Do you know that you have a treasure trove in your pocket? Well, most of you at least, except for the very few who do not carry a smartphone. The blogger is not talking about some treasure for questionable marketing purposes, where unknown cyberforces use your smartphone to secretly spy on your whereabouts or shopping habits. No, we are talking about a treasure trove for science. Remember the old days of desktop computers, when you were asked to participate in citizen science projects? You left the desktop connected to the web overnight and scientist used its meager computing power to calculate the number "pi" to 34 billion decimals or to help sift through signals from outer space looking for alien civilizations.
Today's smartphones not only have orders of magnitude more computing prowess than the desktops of yesteryear, they also have built-in sensors. These little devices can measure temperature, minute changes in magnetic fields, detect the tilt angle of a phone or the level of light reaching its screen. All phones are also equipped with accelerometers, which are tiny devices which can sense the movement of the phone in three dimensions. Pedometers for instance, apps which measure every step of yours, make use of them.
|A screen shot from Berkeley's My Shake App shows the readings from the accelerometer built into a smartphone.|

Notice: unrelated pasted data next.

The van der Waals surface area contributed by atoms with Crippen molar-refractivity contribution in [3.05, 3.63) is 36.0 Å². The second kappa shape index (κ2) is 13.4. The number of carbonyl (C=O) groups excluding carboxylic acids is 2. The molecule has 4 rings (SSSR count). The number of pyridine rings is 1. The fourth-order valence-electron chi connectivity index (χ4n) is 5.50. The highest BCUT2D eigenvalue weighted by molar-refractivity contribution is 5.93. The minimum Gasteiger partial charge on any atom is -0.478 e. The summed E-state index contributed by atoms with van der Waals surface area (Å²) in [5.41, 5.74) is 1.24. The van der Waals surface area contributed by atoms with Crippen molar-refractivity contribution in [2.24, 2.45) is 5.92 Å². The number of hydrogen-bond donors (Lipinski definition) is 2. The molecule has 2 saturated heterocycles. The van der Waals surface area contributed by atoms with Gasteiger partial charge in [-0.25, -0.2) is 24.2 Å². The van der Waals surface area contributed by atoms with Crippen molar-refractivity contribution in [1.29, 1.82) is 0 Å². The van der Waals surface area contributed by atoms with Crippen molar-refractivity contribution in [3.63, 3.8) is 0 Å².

Now switch to earthquake science: You will be hard pressed to find any seismologist who does not want to install more instruments to monitor earthquakes. Today we have almost 500 such devices installed all over Northern California. But more would be better to improve the precision of earthquake locations, the imaging of faults, the understanding of the rhythm of plate movement and - most importantly - to get reliable early warning for earthquakes.
And what does all this have to do with the treasure trove? There are currently about 25 million smartphones registered in California, that means there are 25 million accelerometers available to measure ground shaking all over the State. No seismologist would even consider building a standard seismic network of that size. But if you could somehow tap into only a fraction of those smartphone accelerometers, you could create a seismic network larger than you might imagine in your wildest dreams.